(Corrects to remove reference to BP in paragraph 10)
* Russia says will spend millions of dollars to prove claims
* Wants resource-rich undersea ridge
* Russian navy chief says NATO threatens Arctic interests
By Thomas Grove
MOSCOW, July 6 Russia said on Wednesday it would
formally submit an application to the United Nations next year
to redraw the map of the Arctic, giving itself a bigger share.
The plan follows a pledge last week to send troops and
weapons north to guarantee its Arctic interests. The formal
application to the United Nations would change the region's
borders and allow exploitation of energy-rich Arctic territory.
Russia, Norway, the United States, Canada and Denmark are at
odds over how to divide up the Arctic seabed, thought to hold 90
billion barrels of oil and 30 percent of the world's untapped
gas resources, according to the U.S. Geological Survey.
"I hope that next year we will present a formal,
scientifically grounded application to the commission of the
U.N.," state-run RIA news agency cited Deputy Prime Minister
Sergei Ivanov as telling a government maritime board.
Top energy producer Russia has said it will spend millions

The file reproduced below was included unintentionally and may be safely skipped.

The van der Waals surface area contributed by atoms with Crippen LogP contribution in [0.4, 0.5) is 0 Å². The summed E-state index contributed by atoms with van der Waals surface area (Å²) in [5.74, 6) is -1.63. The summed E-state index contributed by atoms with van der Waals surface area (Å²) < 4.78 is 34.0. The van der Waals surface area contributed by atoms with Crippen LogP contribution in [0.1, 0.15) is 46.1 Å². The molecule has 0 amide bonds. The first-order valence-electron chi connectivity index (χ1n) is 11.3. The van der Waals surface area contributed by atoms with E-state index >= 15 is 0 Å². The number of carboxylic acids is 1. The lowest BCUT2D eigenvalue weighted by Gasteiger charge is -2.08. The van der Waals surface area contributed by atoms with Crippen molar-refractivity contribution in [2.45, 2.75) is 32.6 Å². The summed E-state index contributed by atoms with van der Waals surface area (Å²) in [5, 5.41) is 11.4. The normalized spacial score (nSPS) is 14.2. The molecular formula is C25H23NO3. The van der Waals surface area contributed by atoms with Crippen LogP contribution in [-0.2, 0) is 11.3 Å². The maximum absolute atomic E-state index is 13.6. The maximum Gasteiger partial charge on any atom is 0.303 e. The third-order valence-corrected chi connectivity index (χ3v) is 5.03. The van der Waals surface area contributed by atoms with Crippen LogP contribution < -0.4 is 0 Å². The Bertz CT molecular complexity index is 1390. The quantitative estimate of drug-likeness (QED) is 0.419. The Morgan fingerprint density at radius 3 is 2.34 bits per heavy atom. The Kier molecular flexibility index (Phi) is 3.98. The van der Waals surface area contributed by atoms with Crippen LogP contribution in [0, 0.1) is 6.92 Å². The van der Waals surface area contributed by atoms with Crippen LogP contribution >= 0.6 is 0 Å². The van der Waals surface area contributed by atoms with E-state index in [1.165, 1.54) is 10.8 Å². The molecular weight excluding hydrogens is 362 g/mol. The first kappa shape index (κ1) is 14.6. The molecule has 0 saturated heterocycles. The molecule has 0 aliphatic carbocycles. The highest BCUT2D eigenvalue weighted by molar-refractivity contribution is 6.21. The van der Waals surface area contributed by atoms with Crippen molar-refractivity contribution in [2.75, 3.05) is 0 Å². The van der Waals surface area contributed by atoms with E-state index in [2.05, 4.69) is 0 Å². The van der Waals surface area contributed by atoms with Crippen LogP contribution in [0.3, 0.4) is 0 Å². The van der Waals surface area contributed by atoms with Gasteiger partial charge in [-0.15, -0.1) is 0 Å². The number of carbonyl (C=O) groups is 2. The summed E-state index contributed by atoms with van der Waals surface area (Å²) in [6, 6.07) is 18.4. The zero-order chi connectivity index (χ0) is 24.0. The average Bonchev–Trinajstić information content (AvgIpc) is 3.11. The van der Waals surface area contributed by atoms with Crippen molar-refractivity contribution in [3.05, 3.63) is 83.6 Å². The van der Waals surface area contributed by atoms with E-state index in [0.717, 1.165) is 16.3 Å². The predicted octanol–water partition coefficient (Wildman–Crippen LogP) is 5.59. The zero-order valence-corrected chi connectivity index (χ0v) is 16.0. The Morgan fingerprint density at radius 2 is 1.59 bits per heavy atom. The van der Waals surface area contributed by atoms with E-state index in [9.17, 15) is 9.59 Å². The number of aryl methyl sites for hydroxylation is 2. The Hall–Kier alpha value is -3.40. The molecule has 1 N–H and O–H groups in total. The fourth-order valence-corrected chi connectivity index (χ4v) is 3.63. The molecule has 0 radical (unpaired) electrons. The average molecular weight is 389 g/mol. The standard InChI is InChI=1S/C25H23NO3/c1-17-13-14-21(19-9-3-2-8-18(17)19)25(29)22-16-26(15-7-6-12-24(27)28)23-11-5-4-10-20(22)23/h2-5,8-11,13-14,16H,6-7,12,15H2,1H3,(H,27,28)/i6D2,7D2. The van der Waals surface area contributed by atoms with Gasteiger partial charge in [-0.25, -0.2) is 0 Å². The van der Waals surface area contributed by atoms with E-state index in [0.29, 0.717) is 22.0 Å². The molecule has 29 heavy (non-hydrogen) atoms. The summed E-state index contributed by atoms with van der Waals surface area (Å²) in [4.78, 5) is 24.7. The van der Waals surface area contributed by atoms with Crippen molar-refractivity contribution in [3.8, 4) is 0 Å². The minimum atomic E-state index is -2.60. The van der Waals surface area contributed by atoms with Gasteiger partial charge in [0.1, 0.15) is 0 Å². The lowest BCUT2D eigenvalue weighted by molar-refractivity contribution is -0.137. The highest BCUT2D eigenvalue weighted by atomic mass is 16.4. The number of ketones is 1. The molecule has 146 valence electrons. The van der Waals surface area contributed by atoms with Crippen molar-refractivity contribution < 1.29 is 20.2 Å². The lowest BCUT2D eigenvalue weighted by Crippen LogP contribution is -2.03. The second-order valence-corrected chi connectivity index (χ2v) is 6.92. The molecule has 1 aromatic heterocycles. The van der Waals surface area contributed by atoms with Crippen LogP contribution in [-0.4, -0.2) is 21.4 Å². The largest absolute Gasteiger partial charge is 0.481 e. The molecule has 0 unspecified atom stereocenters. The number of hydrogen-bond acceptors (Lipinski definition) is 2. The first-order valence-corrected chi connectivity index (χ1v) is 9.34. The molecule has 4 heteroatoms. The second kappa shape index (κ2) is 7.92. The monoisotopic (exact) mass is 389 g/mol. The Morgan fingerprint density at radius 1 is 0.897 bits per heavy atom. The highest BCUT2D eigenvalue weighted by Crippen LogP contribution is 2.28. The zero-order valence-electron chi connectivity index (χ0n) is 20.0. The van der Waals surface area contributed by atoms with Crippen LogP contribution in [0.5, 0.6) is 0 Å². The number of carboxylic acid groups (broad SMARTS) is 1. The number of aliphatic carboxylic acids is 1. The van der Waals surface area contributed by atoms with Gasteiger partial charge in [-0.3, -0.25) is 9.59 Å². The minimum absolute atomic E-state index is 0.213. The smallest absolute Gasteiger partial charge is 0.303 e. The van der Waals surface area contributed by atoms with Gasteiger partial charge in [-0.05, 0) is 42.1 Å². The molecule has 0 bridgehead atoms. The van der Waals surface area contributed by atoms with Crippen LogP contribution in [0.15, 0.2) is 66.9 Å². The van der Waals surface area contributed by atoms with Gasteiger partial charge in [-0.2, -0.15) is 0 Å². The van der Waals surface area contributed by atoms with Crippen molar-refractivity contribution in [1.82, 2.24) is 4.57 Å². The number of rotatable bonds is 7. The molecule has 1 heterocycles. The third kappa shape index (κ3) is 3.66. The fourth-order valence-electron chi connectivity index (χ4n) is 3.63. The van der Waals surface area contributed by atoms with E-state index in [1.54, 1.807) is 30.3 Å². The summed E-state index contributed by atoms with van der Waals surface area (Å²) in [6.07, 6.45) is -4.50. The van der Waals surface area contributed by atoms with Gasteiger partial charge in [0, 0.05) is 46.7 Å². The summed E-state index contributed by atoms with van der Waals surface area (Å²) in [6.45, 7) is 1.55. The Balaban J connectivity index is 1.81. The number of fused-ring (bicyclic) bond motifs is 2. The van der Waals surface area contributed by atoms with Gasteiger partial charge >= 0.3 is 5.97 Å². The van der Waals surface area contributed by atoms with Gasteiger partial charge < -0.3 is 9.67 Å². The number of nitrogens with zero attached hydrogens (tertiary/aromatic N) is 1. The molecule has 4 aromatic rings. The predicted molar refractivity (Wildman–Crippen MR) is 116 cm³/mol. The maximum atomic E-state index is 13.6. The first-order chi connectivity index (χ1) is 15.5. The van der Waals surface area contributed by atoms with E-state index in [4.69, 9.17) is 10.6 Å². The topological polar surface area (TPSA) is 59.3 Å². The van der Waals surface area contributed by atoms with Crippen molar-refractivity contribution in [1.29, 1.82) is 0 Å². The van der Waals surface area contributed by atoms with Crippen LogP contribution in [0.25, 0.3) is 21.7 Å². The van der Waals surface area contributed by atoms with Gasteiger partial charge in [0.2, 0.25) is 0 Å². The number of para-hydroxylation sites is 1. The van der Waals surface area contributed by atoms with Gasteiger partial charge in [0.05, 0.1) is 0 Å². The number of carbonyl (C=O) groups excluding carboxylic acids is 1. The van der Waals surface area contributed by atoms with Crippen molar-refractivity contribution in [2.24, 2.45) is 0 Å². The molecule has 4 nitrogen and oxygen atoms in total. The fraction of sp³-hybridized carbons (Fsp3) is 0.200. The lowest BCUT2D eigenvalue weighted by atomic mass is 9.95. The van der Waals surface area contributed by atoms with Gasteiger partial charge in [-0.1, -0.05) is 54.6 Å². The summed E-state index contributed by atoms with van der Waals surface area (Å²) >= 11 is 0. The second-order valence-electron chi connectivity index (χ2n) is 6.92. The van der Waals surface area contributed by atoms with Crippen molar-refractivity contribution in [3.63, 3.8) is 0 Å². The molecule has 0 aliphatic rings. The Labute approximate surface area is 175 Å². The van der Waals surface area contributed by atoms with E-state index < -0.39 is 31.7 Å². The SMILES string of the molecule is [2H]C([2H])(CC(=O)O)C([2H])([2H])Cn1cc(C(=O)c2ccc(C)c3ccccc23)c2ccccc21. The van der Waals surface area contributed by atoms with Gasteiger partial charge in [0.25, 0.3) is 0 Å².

of dollars on studies to prove that an underwater mountain
range-- rich in oil, natural gas and mineral deposits -- is part
of its own Eurasian landmass.
Canada and Denmark reject the claim, saying the geographical
formation, known as the Lomonosov Ridge, which stretches across
the Arctic Sea, is a geographical extension of their own land.
Russian Navy Admiral Vladimir Vysotsky also warned on
Wednesday that increased focus from NATO on the region was
threatening Moscow's Arctic interests.
"Recently, we have been receiving confirmations that NATO
has marked the Arctic as a zone of its interests," RIA quoted
the navy chief as saying at the same board meeting.
Russia says it will counter potential threats to its energy
and mineral interests in the region through the creation of two
brigades of Arctic troops. Defence Minister Anatoly Serdyukov
said last week that details were still being worked out.
Russian gas export monopoly Gazprom runs two major
gas projects in the Arctic, including one with Statoil ,
while state-run oil major Rosneft is seeking partners
to operate three Kara Sea fields.
Global warming has boosted expectations that the Arctic may
also provide new mining, fishing and shipping prospects as the
ice cap melts.
Moscow submitted an application to the U.N. to claim the
Lomonosov Ridge in 2001, but the document was returned and
Moscow was asked to provide more proof for its claim.
Prime Minister Vladimir Putin said late last month that
Russia would finish mapping of its Arctic shelf by 2013 and
submit its application to the U.N. on its claim to the Lomonosov
Ridge by 2014.
Canada has said it will submit its application on the
territory in 2013.
The United Nations Convention on the Law of the Sea says
that any coastal state can claim its own landmass 200 nautical
miles from its shoreline and exploit the natural resources
within that zone.
(Editing by Louise Ireland)